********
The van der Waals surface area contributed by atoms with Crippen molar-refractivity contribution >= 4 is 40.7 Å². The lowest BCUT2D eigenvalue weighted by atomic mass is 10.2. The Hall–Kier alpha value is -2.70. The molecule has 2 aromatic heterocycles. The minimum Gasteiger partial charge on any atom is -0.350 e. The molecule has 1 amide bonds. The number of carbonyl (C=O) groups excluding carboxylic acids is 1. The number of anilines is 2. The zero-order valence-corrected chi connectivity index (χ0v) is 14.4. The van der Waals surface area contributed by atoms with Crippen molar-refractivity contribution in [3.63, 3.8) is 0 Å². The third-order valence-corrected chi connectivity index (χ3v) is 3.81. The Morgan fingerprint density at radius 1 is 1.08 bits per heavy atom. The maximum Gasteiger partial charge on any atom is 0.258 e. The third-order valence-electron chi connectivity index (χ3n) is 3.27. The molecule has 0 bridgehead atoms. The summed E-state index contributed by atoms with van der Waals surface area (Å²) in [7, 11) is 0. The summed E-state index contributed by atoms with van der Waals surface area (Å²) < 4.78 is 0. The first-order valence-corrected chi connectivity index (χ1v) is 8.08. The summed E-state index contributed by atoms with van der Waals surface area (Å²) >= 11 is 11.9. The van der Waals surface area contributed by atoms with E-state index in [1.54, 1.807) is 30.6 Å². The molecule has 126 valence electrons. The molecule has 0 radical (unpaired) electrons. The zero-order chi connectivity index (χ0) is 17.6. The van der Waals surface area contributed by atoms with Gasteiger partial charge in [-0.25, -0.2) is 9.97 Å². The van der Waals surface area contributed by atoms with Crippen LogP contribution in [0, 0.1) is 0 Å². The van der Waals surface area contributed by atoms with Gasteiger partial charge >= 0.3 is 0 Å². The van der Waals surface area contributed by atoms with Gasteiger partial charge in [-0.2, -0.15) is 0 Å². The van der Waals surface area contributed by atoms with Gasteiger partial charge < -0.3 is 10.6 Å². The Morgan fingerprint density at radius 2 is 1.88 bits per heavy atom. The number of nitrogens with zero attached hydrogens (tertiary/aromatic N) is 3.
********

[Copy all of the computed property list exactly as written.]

The van der Waals surface area contributed by atoms with Crippen molar-refractivity contribution >= 4 is 40.7 Å². The lowest BCUT2D eigenvalue weighted by atomic mass is 10.2. The Hall–Kier alpha value is -2.70. The molecule has 2 aromatic heterocycles. The minimum Gasteiger partial charge on any atom is -0.350 e. The molecule has 1 amide bonds. The number of carbonyl (C=O) groups excluding carboxylic acids is 1. The number of anilines is 2. The zero-order valence-corrected chi connectivity index (χ0v) is 14.4. The van der Waals surface area contributed by atoms with Crippen molar-refractivity contribution in [3.63, 3.8) is 0 Å². The third-order valence-corrected chi connectivity index (χ3v) is 3.81. The Morgan fingerprint density at radius 1 is 1.08 bits per heavy atom. The maximum Gasteiger partial charge on any atom is 0.258 e. The third-order valence-electron chi connectivity index (χ3n) is 3.27. The molecule has 0 bridgehead atoms. The summed E-state index contributed by atoms with van der Waals surface area (Å²) in [7, 11) is 0. The summed E-state index contributed by atoms with van der Waals surface area (Å²) < 4.78 is 0. The first-order valence-corrected chi connectivity index (χ1v) is 8.08. The summed E-state index contributed by atoms with van der Waals surface area (Å²) >= 11 is 11.9. The van der Waals surface area contributed by atoms with E-state index in [1.54, 1.807) is 30.6 Å². The molecule has 126 valence electrons. The molecule has 0 radical (unpaired) electrons. The zero-order chi connectivity index (χ0) is 17.6. The van der Waals surface area contributed by atoms with Gasteiger partial charge in [-0.25, -0.2) is 9.97 Å². The van der Waals surface area contributed by atoms with Crippen LogP contribution in [0, 0.1) is 0 Å². The van der Waals surface area contributed by atoms with Gasteiger partial charge >= 0.3 is 0 Å². The van der Waals surface area contributed by atoms with Gasteiger partial charge in [-0.2, -0.15) is 0 Å². The van der Waals surface area contributed by atoms with Gasteiger partial charge < -0.3 is 10.6 Å². The Morgan fingerprint density at radius 2 is 1.88 bits per heavy atom. The number of nitrogens with zero attached hydrogens (tertiary/aromatic N) is 3.